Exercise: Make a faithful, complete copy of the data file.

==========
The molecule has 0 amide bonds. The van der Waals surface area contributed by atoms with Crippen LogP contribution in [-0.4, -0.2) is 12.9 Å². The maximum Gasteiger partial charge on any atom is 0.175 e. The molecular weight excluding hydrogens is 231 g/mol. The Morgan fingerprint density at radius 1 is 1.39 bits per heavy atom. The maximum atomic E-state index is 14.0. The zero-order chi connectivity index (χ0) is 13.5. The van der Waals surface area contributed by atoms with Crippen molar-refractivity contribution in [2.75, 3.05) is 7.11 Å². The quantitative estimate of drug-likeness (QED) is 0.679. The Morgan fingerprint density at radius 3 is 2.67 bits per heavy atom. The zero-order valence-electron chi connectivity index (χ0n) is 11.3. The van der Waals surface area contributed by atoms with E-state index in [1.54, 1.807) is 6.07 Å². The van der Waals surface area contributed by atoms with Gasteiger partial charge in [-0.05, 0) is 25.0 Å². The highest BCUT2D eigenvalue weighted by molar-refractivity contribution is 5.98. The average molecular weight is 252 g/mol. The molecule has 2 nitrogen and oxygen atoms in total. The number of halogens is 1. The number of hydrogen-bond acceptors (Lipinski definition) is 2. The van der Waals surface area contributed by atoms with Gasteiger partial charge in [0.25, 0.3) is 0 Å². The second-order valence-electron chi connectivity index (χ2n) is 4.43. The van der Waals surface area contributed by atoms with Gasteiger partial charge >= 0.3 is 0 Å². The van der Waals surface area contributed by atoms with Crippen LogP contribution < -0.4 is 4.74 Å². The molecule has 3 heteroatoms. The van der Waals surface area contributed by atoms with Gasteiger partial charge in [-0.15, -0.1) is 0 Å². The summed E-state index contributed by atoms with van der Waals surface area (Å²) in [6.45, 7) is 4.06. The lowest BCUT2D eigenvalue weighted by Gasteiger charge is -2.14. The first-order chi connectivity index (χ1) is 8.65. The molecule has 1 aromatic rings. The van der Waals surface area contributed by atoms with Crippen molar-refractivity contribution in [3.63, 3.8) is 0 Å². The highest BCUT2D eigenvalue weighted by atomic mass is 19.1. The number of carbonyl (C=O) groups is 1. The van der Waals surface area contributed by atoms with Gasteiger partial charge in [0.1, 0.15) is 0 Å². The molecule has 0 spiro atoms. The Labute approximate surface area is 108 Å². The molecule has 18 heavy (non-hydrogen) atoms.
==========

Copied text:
The molecule has 0 amide bonds. The van der Waals surface area contributed by atoms with Crippen LogP contribution in [-0.4, -0.2) is 12.9 Å². The maximum Gasteiger partial charge on any atom is 0.175 e. The molecular weight excluding hydrogens is 231 g/mol. The Morgan fingerprint density at radius 1 is 1.39 bits per heavy atom. The maximum atomic E-state index is 14.0. The zero-order chi connectivity index (χ0) is 13.5. The van der Waals surface area contributed by atoms with Crippen molar-refractivity contribution in [2.75, 3.05) is 7.11 Å². The quantitative estimate of drug-likeness (QED) is 0.679. The Morgan fingerprint density at radius 3 is 2.67 bits per heavy atom. The zero-order valence-electron chi connectivity index (χ0n) is 11.3. The van der Waals surface area contributed by atoms with E-state index in [1.54, 1.807) is 6.07 Å². The van der Waals surface area contributed by atoms with Gasteiger partial charge in [-0.05, 0) is 25.0 Å². The highest BCUT2D eigenvalue weighted by molar-refractivity contribution is 5.98. The average molecular weight is 252 g/mol. The molecule has 2 nitrogen and oxygen atoms in total. The number of halogens is 1. The number of hydrogen-bond acceptors (Lipinski definition) is 2. The van der Waals surface area contributed by atoms with Gasteiger partial charge in [0.25, 0.3) is 0 Å². The second-order valence-electron chi connectivity index (χ2n) is 4.43. The van der Waals surface area contributed by atoms with Gasteiger partial charge >= 0.3 is 0 Å². The van der Waals surface area contributed by atoms with Crippen LogP contribution < -0.4 is 4.74 Å². The molecule has 3 heteroatoms. The van der Waals surface area contributed by atoms with Gasteiger partial charge in [-0.15, -0.1) is 0 Å². The summed E-state index contributed by atoms with van der Waals surface area (Å²) in [6.45, 7) is 4.06. The lowest BCUT2D eigenvalue weighted by Gasteiger charge is -2.14. The first-order chi connectivity index (χ1) is 8.65. The molecule has 1 aromatic rings. The van der Waals surface area contributed by atoms with Crippen molar-refractivity contribution in [3.63, 3.8) is 0 Å². The highest BCUT2D eigenvalue weighted by atomic mass is 19.1. The number of carbonyl (C=O) groups is 1. The van der Waals surface area contributed by atoms with Gasteiger partial charge in [0.1, 0.15) is 0 Å². The molecule has 0 spiro atoms. The Labute approximate surface area is 108 Å². The molecule has 18 heavy (non-hydrogen) atoms.